Wednesday, April 04, 2007

He'll sleep when he's dead.

Just like me.

My child is just like me.

Sunday, a friend asked me, "Does even one day go by when no one says 'Wow! He looks EXACTLY like you!'"

well, no, not even one, as a matter of fact. Not since the day he was born.

Actually, he looks a lot like his Daddy, from the bridge is the nose up; his beautiful brown eyes certainly don't come from my side of the family. But nose, mouth, chin, pink chipmunk cheeks and blocky build - thats all me.

As is his taste in food, his jumpy energy...and his attitude about sleep.

Which is to say, like me, he loves sleep - once he gets there. But getting to sleep is a daily problem. Because he knows - KNOWS, for an actual FACT - that there is something interesting going on somewhere. And if he goes to sleep, he'll miss it. He knows for sure, just like I remember knowing at 2 or 3, that everything really good happens at night. I used to lie in my bed, door cracked a fraction of an inch, straining desperately to listen: to the sound of the TV (Glen Campbell, the Burns and Allen TV show, Johnny Carson), quiet conversation, turning pages. I didn't think my parents were having martinis or glamorous parties out there, a room away...but I knew they were up, and I knew it was good time, special time, grown-up time, and I was missing it, and it filled me with longing.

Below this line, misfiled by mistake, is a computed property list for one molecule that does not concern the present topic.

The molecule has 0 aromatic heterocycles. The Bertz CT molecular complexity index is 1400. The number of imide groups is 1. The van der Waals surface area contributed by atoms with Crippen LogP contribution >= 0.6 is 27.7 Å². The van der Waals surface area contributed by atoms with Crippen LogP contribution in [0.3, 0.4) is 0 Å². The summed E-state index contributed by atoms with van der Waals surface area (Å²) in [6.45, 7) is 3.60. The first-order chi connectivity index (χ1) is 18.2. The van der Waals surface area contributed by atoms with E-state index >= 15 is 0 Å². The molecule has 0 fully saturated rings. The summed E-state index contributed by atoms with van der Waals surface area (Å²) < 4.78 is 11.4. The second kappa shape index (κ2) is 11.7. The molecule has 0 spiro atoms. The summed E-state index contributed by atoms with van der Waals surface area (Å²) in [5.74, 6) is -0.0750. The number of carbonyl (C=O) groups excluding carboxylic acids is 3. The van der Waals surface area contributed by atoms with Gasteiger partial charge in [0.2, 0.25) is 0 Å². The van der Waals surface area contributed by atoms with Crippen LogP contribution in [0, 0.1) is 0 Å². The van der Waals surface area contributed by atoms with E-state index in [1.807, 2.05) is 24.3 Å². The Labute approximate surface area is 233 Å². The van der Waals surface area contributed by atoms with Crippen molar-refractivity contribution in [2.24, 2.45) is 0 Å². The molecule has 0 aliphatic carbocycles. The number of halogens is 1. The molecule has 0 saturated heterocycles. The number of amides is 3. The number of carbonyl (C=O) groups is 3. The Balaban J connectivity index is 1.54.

This is a weird admission: my biggest fear, as a child and even a teenager, is that I would die before I was grown up and would never get a chance to DO ANYTHING.

It will be years before my kid has the words to talk about this - and maybe I'm totally projecting - but I swear I see this in him, this longing, at 15 months.

1 comment:

Olphar said...

Great post, Bets: I can definitely relate. One of my earliest childhood memories is that of sneaking out of my bedroom "late" one night, to commando-crawl along the moulding of the long hallway that led into our living room, to lurk just behind the back leg of my dad's favorite armchair, so I could watch one of the Apollo moon landings on our black-and-white TV. It was so thrilling and so dangerous: my dad would surely destroy us (my younger brother would usually be by my side) if he ever caught us. I remember belly-sliding backwards whenever my dad shifted in that chair. But I don't remember ever being caught. Or at least, if we did get caught, I don't remember it -- perhaps that came from the head trauma... (kidding!)